Healthcare in China
Healthcare in China can be very expensive and, if you’re unlucky enough to have a medical emergency, your travel insurance will prove invaluable. Hospitals in the major cities are excellent, with many English-speaking staff.
If you’re taken ill in a remote area, however, it’s likely you’ll need to be evacuated to better facilities, and the language barrier could prove challenging. In an emergency, dial 120 and ask for an ambulance.
China has high levels of air pollution in its cities and industrialised areas, which can aggravate conditions such as asthma and bronchitis. Tap water is generally not safe to drink, so always buy bottled water.
Four to six weeks before you travel to China, visit your GP’s surgery to check if you need any vaccinations. You may need a yellow fever vaccination certificate if you’re arriving from or transiting through a country with a high risk of transmission, although this doesn’t apply if you’re only travelling in Hong Kong or Macao.
It’s recommended you have hepatitis A and B vaccinations, as well as ensuring your diphtheria, tetanus and poliomyelitis injections are up to date (within the last 10 years).
Travelling in China
China offers the trip of a lifetime for tourists, whether you choose to visit its major cities or head further out to experience rural life.
You might think no holiday would be complete without walking along a section of the Great Wall, seeing the Army of Terracotta Warriors up close or visiting the UNESCO-listed Forbidden City in Beijing.
If hiking, mountain climbing and rafting are more your thing, head to one of China’s breath-taking national parks – there are more than 200 in total! Remember that, while our standard travel insurance covers many activities, you may need some add-on cover for extreme sports, such as bungee jumping.
With more than 1.3 billion people living in China, its urban areas are among the most crowded in the world, and the jostling crowds in cities can be overwhelming for some travellers.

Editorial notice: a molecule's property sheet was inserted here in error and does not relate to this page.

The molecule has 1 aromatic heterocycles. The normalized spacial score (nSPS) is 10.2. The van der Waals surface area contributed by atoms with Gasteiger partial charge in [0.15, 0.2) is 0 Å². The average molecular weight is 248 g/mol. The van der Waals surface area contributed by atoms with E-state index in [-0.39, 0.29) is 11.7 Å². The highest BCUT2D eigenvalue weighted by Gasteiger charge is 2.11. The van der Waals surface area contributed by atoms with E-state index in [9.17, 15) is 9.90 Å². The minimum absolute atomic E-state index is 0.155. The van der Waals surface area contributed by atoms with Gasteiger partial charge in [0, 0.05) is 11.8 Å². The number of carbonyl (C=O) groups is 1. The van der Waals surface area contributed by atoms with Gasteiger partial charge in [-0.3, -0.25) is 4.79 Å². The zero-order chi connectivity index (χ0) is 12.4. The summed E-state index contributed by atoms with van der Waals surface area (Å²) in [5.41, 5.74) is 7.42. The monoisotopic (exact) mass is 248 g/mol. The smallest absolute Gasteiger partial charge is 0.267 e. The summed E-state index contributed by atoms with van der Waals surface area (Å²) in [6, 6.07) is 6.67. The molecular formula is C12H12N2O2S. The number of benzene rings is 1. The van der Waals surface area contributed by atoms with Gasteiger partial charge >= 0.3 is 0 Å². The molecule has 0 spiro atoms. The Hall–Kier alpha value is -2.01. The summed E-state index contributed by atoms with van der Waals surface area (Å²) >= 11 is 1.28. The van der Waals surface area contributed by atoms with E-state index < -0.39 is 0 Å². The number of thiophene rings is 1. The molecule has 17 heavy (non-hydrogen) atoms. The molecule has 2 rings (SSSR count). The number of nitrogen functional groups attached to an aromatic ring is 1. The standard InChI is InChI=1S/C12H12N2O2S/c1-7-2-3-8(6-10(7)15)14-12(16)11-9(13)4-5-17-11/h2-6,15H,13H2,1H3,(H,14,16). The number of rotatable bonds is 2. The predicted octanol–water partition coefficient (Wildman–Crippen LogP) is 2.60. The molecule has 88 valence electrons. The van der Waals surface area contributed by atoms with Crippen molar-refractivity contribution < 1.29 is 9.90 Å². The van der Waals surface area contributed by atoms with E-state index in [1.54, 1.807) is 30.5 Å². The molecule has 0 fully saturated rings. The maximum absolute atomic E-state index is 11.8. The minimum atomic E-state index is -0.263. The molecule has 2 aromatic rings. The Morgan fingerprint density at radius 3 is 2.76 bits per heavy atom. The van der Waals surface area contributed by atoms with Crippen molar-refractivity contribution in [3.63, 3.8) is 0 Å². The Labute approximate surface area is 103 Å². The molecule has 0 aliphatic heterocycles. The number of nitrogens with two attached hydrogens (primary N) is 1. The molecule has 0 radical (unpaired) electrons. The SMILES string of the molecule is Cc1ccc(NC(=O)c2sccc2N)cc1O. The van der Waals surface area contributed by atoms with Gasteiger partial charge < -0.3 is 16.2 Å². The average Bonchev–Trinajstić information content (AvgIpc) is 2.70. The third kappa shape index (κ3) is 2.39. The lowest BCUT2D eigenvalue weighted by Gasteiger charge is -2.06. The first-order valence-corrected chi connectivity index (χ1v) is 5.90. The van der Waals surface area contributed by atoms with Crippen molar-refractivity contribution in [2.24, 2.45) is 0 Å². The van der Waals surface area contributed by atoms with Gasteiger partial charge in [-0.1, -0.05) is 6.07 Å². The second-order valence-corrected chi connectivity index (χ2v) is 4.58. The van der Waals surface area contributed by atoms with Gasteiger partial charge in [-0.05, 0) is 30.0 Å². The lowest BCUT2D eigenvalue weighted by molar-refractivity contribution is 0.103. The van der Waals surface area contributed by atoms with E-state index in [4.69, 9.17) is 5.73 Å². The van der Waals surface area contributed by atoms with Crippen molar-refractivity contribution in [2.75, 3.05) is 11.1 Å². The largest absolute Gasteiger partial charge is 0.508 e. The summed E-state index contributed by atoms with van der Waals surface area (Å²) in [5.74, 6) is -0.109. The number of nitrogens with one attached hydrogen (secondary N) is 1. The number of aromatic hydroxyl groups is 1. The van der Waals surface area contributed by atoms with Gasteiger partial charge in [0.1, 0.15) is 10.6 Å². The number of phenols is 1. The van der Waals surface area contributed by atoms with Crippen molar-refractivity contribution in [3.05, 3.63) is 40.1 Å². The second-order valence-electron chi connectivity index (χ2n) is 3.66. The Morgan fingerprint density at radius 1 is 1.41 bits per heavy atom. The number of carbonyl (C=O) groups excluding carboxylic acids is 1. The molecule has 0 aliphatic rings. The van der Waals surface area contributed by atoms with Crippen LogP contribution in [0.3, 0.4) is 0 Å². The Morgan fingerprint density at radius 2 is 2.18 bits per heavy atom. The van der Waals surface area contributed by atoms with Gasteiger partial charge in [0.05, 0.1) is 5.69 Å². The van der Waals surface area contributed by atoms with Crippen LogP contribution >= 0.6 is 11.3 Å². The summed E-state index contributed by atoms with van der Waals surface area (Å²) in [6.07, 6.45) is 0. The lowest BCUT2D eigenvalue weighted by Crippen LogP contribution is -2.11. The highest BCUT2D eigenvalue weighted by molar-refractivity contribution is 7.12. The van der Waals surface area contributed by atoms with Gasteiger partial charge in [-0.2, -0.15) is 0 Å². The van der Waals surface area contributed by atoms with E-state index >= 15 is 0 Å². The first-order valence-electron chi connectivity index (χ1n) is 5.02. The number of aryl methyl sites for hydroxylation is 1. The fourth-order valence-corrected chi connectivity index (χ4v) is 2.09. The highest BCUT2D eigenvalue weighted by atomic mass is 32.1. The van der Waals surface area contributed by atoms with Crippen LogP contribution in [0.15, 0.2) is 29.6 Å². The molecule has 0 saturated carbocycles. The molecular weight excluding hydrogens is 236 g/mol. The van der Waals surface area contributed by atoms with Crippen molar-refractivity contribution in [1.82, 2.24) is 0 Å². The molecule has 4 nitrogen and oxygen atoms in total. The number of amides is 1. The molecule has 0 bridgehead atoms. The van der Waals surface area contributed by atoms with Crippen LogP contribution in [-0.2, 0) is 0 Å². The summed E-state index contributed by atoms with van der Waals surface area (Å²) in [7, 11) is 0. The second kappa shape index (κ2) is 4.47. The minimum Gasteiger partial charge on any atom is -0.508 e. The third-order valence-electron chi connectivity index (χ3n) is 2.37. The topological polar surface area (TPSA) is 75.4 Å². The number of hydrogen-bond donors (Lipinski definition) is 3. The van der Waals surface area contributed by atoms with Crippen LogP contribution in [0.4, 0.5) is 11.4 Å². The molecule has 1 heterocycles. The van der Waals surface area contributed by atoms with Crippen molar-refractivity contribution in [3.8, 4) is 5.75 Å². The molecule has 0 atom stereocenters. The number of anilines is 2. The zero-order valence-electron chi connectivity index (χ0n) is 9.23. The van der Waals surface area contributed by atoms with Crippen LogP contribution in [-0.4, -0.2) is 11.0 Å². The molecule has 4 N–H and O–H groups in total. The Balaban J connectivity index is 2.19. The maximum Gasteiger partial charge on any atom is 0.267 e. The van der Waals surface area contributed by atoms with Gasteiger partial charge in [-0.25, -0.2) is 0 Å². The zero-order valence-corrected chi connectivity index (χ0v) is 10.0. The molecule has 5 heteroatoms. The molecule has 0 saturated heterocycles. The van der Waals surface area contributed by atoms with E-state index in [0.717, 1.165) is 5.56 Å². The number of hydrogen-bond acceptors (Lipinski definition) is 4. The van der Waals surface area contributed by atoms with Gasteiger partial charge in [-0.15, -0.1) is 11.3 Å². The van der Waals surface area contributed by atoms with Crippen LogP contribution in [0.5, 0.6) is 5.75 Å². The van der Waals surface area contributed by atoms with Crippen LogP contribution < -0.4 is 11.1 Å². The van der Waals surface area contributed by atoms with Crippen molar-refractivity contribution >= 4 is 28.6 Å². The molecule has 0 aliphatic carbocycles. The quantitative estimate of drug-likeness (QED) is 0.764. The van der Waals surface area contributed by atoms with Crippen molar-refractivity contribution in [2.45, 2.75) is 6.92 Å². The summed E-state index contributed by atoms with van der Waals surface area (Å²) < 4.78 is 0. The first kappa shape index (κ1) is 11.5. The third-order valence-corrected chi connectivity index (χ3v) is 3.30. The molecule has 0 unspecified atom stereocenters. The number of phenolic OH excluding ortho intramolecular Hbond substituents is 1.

You’ll find more space and peace the further you go into the countryside, whether visiting China’s rice field communities, canalside villages or sprawling lakes.
Bear in mind, however, that there’s often only a small police presence or none at all in rural areas, compared to the efficient policing in cities.
Your questions answered
Do I need a visa for China?
Yes you do, and you’ll need to apply in person at a Visa Application Centre. Find out more on the FCO website. Your passport will need to be valid for at least six months when you enter China.
Do I need vaccinations for China?
There are no specific vaccination requirements for China but your doctor may recommend the following:
- Hepatitis A
- Hepatitis B
- Tick-borne Encephalitis
Cholera and Japanese Encephalitis are recommended for the highest risk people.
You should make sure your usual recommended vaccinations and boosters for life in Britain are up to date.
Do I need travel insurance for China?
It’s not a legal requirement, but think about what you’d do should the worst happen when you’re in China. Having travel insurance is a good idea to make sure you don’t end up out of pocket, particularly if you need medical treatment.